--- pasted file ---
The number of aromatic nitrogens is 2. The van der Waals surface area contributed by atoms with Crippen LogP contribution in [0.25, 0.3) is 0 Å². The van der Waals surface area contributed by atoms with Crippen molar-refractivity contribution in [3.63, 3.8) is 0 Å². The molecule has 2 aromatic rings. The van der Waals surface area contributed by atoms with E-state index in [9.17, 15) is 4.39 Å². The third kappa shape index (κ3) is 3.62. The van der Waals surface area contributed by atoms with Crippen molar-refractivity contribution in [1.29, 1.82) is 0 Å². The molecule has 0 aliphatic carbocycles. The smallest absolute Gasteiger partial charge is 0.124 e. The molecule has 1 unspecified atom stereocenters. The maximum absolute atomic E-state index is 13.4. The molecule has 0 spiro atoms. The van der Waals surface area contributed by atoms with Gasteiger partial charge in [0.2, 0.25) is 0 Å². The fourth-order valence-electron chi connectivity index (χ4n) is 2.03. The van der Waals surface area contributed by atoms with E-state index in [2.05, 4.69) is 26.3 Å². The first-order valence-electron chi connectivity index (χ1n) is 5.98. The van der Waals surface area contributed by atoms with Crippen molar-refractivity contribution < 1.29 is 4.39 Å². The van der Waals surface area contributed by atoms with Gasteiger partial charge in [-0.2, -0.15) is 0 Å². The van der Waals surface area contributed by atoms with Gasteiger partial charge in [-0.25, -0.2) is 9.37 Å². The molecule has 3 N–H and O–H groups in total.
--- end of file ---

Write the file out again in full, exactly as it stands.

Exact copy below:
The number of aromatic nitrogens is 2. The van der Waals surface area contributed by atoms with Crippen LogP contribution in [0.25, 0.3) is 0 Å². The van der Waals surface area contributed by atoms with Crippen molar-refractivity contribution in [3.63, 3.8) is 0 Å². The molecule has 2 aromatic rings. The van der Waals surface area contributed by atoms with E-state index in [9.17, 15) is 4.39 Å². The third kappa shape index (κ3) is 3.62. The van der Waals surface area contributed by atoms with Crippen molar-refractivity contribution in [1.29, 1.82) is 0 Å². The molecule has 0 aliphatic carbocycles. The smallest absolute Gasteiger partial charge is 0.124 e. The molecule has 1 unspecified atom stereocenters. The maximum absolute atomic E-state index is 13.4. The molecule has 0 spiro atoms. The van der Waals surface area contributed by atoms with Gasteiger partial charge in [0.2, 0.25) is 0 Å². The fourth-order valence-electron chi connectivity index (χ4n) is 2.03. The van der Waals surface area contributed by atoms with E-state index in [2.05, 4.69) is 26.3 Å². The first-order valence-electron chi connectivity index (χ1n) is 5.98. The van der Waals surface area contributed by atoms with Crippen molar-refractivity contribution < 1.29 is 4.39 Å². The van der Waals surface area contributed by atoms with Gasteiger partial charge in [-0.2, -0.15) is 0 Å². The van der Waals surface area contributed by atoms with Gasteiger partial charge in [-0.25, -0.2) is 9.37 Å². The molecule has 3 N–H and O–H groups in total.